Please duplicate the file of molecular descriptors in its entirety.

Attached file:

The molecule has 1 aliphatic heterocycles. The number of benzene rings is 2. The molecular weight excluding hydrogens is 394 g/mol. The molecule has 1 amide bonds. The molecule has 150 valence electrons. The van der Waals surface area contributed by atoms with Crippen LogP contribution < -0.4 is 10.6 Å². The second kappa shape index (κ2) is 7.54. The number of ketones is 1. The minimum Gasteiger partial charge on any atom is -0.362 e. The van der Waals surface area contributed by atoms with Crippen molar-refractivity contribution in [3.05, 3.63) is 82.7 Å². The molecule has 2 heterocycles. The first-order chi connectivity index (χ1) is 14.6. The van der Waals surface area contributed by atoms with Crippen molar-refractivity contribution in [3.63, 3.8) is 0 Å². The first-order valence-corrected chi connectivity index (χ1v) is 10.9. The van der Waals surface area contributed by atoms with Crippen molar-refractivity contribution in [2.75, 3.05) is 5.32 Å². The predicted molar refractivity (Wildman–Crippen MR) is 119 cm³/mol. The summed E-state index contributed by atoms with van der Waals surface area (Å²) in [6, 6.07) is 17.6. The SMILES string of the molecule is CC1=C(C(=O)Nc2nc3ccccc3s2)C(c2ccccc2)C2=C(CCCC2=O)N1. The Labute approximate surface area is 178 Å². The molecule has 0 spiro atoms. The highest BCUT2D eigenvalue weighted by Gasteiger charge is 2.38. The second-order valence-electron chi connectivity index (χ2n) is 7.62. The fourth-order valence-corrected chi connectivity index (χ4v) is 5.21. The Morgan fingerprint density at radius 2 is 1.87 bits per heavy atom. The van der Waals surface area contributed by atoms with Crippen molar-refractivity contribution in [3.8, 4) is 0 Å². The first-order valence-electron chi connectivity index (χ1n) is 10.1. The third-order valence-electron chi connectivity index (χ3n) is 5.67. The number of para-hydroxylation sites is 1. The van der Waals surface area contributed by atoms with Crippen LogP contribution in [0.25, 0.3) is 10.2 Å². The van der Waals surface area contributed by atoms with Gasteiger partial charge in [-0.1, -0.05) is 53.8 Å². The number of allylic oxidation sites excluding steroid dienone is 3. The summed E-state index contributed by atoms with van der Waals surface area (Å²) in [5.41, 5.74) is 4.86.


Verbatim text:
The molecule has 1 aliphatic heterocycles. The number of benzene rings is 2. The molecular weight excluding hydrogens is 394 g/mol. The molecule has 1 amide bonds. The molecule has 150 valence electrons. The van der Waals surface area contributed by atoms with Crippen LogP contribution < -0.4 is 10.6 Å². The second kappa shape index (κ2) is 7.54. The number of ketones is 1. The minimum Gasteiger partial charge on any atom is -0.362 e. The van der Waals surface area contributed by atoms with Crippen molar-refractivity contribution in [3.05, 3.63) is 82.7 Å². The molecule has 2 heterocycles. The first-order chi connectivity index (χ1) is 14.6. The van der Waals surface area contributed by atoms with Crippen molar-refractivity contribution in [3.63, 3.8) is 0 Å². The first-order valence-corrected chi connectivity index (χ1v) is 10.9. The van der Waals surface area contributed by atoms with Crippen molar-refractivity contribution in [2.75, 3.05) is 5.32 Å². The predicted molar refractivity (Wildman–Crippen MR) is 119 cm³/mol. The summed E-state index contributed by atoms with van der Waals surface area (Å²) in [6, 6.07) is 17.6. The SMILES string of the molecule is CC1=C(C(=O)Nc2nc3ccccc3s2)C(c2ccccc2)C2=C(CCCC2=O)N1. The Labute approximate surface area is 178 Å². The molecule has 0 spiro atoms. The highest BCUT2D eigenvalue weighted by Gasteiger charge is 2.38. The second-order valence-electron chi connectivity index (χ2n) is 7.62. The fourth-order valence-corrected chi connectivity index (χ4v) is 5.21. The Morgan fingerprint density at radius 2 is 1.87 bits per heavy atom. The van der Waals surface area contributed by atoms with Crippen molar-refractivity contribution in [3.8, 4) is 0 Å². The first-order valence-electron chi connectivity index (χ1n) is 10.1. The third-order valence-electron chi connectivity index (χ3n) is 5.67. The number of para-hydroxylation sites is 1. The van der Waals surface area contributed by atoms with Crippen LogP contribution in [0.25, 0.3) is 10.2 Å². The van der Waals surface area contributed by atoms with Gasteiger partial charge in [-0.1, -0.05) is 53.8 Å². The number of allylic oxidation sites excluding steroid dienone is 3. The summed E-state index contributed by atoms with van der Waals surface area (Å²) in [5.41, 5.74) is 4.86.